The Oculomotor Nerve (Cranial Nerve III)

The somatic motor component of CN III plays a major role in controlling the muscles responsible for the precise movement of the eyes for visual tracking or fixation on an object[1].
The visceral motor component is involved in the pupillary light and accommodation reflexes[1]. This is related to parasympathetic innervation[1].

The Olfactory Nerve (Cranial Nerve I)

This is located in the brain in what’s known as the forebrain.
The Olfactory Nerve or Cranial Nerve I is what gives you your sense of smell.

What Causes Migraines?

What causes migraines? Experts in the field including those involved in research still have a difficult time explaining what causes migraines. In the past they believed it to be a dilation and constriction of blood vessels in the brain1. However, more recently research has pointed not to blood vessels but to nerves.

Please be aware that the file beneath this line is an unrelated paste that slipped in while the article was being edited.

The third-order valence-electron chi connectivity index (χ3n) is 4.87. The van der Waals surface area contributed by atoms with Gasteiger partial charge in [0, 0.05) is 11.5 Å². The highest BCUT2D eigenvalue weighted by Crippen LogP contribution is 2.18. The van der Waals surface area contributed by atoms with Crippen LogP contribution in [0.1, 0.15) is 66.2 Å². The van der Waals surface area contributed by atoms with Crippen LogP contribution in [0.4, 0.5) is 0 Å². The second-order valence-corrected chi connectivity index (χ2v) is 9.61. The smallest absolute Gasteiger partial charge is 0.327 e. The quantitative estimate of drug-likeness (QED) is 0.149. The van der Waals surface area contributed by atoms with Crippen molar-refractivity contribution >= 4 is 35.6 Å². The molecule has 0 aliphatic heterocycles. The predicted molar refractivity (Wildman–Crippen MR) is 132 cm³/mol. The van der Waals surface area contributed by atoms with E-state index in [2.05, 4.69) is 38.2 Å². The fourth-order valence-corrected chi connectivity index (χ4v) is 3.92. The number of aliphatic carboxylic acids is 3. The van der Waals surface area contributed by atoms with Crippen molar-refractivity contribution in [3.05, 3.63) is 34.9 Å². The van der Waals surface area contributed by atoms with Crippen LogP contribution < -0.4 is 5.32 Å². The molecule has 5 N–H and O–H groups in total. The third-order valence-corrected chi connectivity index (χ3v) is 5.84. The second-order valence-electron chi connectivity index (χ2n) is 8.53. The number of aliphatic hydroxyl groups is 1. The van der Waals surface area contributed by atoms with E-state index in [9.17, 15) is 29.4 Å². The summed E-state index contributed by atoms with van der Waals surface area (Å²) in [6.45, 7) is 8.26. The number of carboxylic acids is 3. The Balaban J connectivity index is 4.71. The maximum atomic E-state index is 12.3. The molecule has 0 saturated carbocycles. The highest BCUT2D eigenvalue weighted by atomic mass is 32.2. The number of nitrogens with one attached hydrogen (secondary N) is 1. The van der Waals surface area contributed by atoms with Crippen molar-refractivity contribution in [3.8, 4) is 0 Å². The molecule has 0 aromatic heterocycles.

In fact researchers now believe that migraines are a neurological disorder involving nerve pathways and brain chemicals1.

Being healthy is an important way of life which is enhanced by exercising, eating right and taking care of your body. Sweating, which generally occurs with exercise, allows the skin (the largest organ of the body) to remove toxins from the body; according to a 2011 study published in the Archives of Environmental and Contamination Toxicology4. We wrote about toxins, specifically mercury, in our previous article and would like to follow it up with this one as one possible way to help remove toxins from the body. Sweating can also occur when one uses a sauna which we will look at further.